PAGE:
Over at the Architect's Newspaper, Design East of La Brea conspirator (and Curbed alum) Marissa Gluck writes about the connection between Downtown LA's renaissance and the 1999 Adaptive Reuse Ordinance, which "created thousands of new residential units by making it easier and cheaper to convert rundown offices into housing" (think: Old bank District). All that new residential development is now leading to a second wave of development in retail and restaurant businesses: "since 2008 over 400 new restaurant and retail shops have opened in Downtown LA, with another 50 expected to open this year." The article goes on to highlight recent additions and anticipated arrivals made possible by the ARO, such as Clifton's Cafeteria, UMAMIcatessen, Ace Hotel, Two Boots Pizza, and Figaro Bistro, although noting that there's room for improvement on Broadway, which "can be desolate at night." Hopefully the Bringing Back Broadway initiative--which offers "tax exemption for new businesses and employer hiring credits"--will help that corridor return to the 24/7 entertainment destination that it once was. And we can hope because Downtown already has the track record of leveraging its existing charms to achieve economic and neighborhood revitalization.
Contrast that portrait with a different narrative of Downtown's success, wherein Downtown becomes a more tolerable proxy for Manhattan. Back in February, the New York Times focused their "36 Hours" travel feature on Downtown LA, opening the story with this: "The immense L.A. Live entertainment complex is largely responsible for [Downtown's] comeback."
Then there is the Time article from last July that claims "Nothing reflects the disparity between the new and old downtown like the stimulating L.A. Live district and its aging neighbor, the convention center." The retail mentioned by Time includes these neighborhood favorites: Regal Cinemas, Nokia Theatre, and the Ritz-Carlton/JW Marriott. At least the NYT mixed in names like the Gorbals, Lazy Ox Canteen, and the Nickel Diner before comparing LA Live to Times Square and devoting nearly 100 words to the Walt Disney Concert Hall.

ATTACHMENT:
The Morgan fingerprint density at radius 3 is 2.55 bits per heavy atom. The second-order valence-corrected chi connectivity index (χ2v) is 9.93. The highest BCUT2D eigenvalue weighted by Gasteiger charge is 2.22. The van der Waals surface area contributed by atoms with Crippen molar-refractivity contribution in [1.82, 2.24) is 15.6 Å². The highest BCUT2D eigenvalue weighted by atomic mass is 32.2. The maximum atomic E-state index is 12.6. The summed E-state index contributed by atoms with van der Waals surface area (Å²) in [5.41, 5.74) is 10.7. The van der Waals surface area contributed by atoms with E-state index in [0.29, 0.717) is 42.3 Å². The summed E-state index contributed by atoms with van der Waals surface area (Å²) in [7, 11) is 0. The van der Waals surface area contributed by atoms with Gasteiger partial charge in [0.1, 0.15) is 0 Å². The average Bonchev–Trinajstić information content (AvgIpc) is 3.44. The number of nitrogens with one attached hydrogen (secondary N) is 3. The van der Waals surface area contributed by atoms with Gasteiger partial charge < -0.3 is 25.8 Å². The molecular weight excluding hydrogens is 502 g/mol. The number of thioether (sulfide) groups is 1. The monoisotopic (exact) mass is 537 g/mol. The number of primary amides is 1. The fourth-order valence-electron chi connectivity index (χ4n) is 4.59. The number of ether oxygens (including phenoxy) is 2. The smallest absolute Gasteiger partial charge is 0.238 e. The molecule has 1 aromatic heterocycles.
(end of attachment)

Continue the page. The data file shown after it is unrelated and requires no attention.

Because the trend of comparing New York to Los Angeles can be expected to continue, we recommend you put on your skeptical hat when you see ledes with variations of the following:
-- "THE sprawl, the scale, all that freeway time -- for many, Los Angeles is an acquired taste. But not downtown. New York-like in its density and mishmash, the long-blighted center has become an accessible, pedestrian-friendly destination in recent years..." (NYT)
-- "Los Angeles and New York City are about as different as two cities can be. L.A. is horizontal, while N.Y.C. is vertical. L.A. is about the car; N.Y.C., the subway. And downtown L.A. has traditionally been the laughingstock of the city's nightlife, while N.Y.C. has a concentration of nightlife in Manhattan. Now that is changing." (Time)
· Reuse Renaissance [The Architect's Newspaper]
· 36 Hours in Downtown Los Angeles [New York Times]
· The City of Angels Who Never Sleep: Can Downtown Los Angeles Be Manhattanized? [Time]